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Real-time Feedback for Post-Operative Rehabilitation of Rotator Cuff Repairs using Wireless Force-Sensing Suture Anchors



EUGENE, OR, 97403-6205

Award Year: 2021


HUBZone Owned: No

Woman Owned: No

Socially and Economically Disadvantaged: No

Congressional District: 4

Tagged as:


Phase I

Seal of the Agency: HHS

Awarding Agency


Branch: NIH

Total Award Amount: $250,745

Contract Number: 1R43AR078728-01A1

Agency Tracking Number: R43AR078728

Solicitation Topic Code: NIAMS

Solicitation Number: PA20-260


Abstract The emerging interdisciplinary research field of Regenerative Rehabilitation is based on recent evidence that post-operative rehabilitation is as important as surgical technique to achieve optimal functional restoration following orthopedic injuries. Despite this recognition, current rehabilitation protocols remain primarily based on qualitative prior experience or preferences and lack patient-specific, real-time quantitative feedback. The goal of this project is to develop a sensing system that can monitor the local mechanical environment at orthopedic repair sites, specifically rotator cuff surgeries, thus providing quantitative feedback for surgeons and physical therapists (PTs) to improve patient outcomes and reduce cost by optimizing rehabilitation time and reducing rates of failure and revision surgeries. The sensor would have other applications in large tendon reconstruction and rehabilitation such as Achilles tendon repair as well. The sensing system is based on battery-free sensors embedded in suture anchors used for rotator cuff repairs. The suture anchor is wirelessly monitored with a wearable device, allowing real-time, continuous biofeedback for surgeons and PTs to make informed decisions and accurately apply evidence-based care. To our knowledge, there is no comparable technology that can perform similar tasks efficiently, and successful implementation of our system could lead to significant cost savings in the orthopedic industry. We have performed preliminary experiments showing the technical feasibility, and conducted over 100 customer interviews confirming the need and market opportunity of this technology. We have also set up a funding strategy and collaborators for continuing study the effectiveness and commercialization of this technology. The goal of this Phase I project is to develop and evaluate the sensor system, as well as conduct an ex vivo experiment to demonstrate the functionality and practicality of the device- integrated sensor.Narrative Current standards in post-surgical rehabilitation rely on extremely conservative estimates of patient progress to prevent repair failure despite overwhelming evidence that early loading of the injury is critical in regaining range of motion and strength. Conversely, treatment programs can result in reinjury of the repaired tissue, leading to increased healthcare costs, prolonging the healing process, and resulting in poor outcomes. The proposed wireless force-sensing system for rotator cuff repairs will allow patient-specific and evidence-based orthopedic care, which will result in a significant cost savings by reducing repair failures, reducing healing times, and providing improved patient outcomes.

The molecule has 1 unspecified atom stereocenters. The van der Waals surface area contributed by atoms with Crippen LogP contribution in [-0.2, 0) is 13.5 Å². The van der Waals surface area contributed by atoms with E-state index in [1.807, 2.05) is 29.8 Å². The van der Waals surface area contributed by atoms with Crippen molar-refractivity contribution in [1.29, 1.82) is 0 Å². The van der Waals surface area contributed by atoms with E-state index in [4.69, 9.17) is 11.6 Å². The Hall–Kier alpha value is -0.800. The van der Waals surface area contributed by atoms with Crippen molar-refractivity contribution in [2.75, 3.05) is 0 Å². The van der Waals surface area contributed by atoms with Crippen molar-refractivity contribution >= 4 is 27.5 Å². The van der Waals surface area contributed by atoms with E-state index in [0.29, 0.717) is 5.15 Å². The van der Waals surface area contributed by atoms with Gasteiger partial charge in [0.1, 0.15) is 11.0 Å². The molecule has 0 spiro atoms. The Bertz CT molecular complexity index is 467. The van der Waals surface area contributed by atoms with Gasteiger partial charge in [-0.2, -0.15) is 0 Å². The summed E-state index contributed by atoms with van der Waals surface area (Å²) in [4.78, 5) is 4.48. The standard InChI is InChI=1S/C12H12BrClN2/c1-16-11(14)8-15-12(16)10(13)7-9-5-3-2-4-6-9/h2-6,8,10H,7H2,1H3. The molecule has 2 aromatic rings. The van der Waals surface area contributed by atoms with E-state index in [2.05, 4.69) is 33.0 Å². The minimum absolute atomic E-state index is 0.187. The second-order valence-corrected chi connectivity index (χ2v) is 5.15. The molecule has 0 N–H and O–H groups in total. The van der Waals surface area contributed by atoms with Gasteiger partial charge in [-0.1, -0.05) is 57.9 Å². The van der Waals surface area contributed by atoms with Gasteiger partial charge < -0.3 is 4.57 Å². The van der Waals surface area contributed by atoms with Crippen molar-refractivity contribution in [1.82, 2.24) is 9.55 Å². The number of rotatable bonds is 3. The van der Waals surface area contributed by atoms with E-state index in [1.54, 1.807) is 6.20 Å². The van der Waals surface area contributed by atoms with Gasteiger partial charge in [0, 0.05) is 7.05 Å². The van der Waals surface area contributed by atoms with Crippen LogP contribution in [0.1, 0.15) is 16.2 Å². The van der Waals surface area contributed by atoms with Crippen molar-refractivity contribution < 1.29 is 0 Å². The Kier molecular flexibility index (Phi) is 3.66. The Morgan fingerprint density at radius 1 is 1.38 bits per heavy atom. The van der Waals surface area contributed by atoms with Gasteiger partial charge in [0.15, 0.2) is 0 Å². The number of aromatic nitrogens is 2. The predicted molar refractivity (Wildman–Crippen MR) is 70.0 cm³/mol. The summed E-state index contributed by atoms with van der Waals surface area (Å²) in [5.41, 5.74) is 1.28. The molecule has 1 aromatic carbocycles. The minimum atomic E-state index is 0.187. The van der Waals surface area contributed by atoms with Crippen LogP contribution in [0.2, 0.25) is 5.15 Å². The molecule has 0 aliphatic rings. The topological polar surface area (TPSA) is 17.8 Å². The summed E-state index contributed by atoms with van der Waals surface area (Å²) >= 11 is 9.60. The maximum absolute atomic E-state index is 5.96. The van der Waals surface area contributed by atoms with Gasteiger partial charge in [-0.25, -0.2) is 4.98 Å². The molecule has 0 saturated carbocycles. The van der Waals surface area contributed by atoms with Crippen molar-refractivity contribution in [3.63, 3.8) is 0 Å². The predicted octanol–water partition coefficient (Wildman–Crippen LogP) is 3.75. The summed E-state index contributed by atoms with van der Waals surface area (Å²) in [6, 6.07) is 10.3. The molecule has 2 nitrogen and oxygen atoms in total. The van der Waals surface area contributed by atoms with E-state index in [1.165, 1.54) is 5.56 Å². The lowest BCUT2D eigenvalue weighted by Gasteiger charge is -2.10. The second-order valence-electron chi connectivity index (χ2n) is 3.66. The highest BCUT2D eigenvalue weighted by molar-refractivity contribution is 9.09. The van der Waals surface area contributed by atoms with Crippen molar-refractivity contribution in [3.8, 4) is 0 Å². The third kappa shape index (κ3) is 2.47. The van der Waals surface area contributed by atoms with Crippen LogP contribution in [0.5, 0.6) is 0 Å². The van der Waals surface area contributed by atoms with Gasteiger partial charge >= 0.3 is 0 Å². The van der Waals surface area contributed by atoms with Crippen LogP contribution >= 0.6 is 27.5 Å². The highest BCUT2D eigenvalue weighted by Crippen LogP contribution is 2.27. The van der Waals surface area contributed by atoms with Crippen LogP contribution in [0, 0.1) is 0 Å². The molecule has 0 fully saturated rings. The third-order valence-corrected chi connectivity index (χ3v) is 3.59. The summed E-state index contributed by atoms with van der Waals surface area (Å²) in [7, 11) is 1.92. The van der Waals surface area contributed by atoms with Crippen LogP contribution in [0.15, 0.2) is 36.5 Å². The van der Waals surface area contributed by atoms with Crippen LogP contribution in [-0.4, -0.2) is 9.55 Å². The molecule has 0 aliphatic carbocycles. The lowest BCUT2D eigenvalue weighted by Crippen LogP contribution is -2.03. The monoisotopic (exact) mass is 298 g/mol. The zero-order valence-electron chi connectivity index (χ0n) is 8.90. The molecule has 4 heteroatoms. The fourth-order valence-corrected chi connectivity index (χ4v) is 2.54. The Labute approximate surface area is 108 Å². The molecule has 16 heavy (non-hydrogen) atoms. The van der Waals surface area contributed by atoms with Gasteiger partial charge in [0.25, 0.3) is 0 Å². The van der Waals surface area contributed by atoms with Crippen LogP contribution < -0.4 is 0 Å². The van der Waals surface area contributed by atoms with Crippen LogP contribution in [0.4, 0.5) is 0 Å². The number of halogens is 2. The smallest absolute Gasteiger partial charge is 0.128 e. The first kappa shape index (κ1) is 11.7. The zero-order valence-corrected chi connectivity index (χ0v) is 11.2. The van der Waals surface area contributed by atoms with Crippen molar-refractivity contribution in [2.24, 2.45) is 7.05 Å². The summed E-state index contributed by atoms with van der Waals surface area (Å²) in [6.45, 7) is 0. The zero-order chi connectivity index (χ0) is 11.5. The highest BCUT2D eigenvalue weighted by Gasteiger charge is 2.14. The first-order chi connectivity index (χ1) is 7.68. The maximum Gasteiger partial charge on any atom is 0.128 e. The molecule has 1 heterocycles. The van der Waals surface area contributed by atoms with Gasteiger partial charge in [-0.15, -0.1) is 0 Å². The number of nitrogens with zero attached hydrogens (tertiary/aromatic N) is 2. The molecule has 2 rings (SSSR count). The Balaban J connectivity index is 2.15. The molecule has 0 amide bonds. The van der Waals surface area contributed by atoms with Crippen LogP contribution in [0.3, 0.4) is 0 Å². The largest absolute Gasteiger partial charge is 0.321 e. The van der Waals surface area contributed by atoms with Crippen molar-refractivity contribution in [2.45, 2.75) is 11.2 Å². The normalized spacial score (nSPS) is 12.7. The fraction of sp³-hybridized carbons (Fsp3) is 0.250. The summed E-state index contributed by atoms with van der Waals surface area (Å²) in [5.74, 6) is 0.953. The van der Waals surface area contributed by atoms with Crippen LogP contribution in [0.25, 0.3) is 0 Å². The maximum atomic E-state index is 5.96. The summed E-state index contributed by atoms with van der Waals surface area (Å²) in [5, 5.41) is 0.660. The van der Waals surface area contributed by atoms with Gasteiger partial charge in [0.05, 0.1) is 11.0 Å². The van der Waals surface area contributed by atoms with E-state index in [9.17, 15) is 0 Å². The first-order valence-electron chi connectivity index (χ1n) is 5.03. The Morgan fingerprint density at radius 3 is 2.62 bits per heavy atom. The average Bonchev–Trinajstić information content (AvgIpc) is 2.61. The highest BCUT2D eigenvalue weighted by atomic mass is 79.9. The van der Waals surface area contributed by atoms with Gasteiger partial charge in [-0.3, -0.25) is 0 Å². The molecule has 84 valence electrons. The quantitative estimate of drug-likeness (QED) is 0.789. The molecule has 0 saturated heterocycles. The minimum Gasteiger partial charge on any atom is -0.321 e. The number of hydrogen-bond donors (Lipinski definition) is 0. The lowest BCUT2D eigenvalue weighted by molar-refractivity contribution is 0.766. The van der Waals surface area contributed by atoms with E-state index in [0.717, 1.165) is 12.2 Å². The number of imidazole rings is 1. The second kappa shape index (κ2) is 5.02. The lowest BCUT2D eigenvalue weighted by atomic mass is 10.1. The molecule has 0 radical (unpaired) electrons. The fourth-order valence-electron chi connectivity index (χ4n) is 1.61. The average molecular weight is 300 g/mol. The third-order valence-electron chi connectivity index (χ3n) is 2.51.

Award Schedule

  1. 2020
    Solicitation Year

  2. 2021
    Award Year

  3. June 7, 2021
    Award Start Date

  4. November 30, 2021
    Award End Date

Principal Investigator

Phone: N/A

Business Contact

Phone: (814) 404-2279

Research Institution

Name: N/A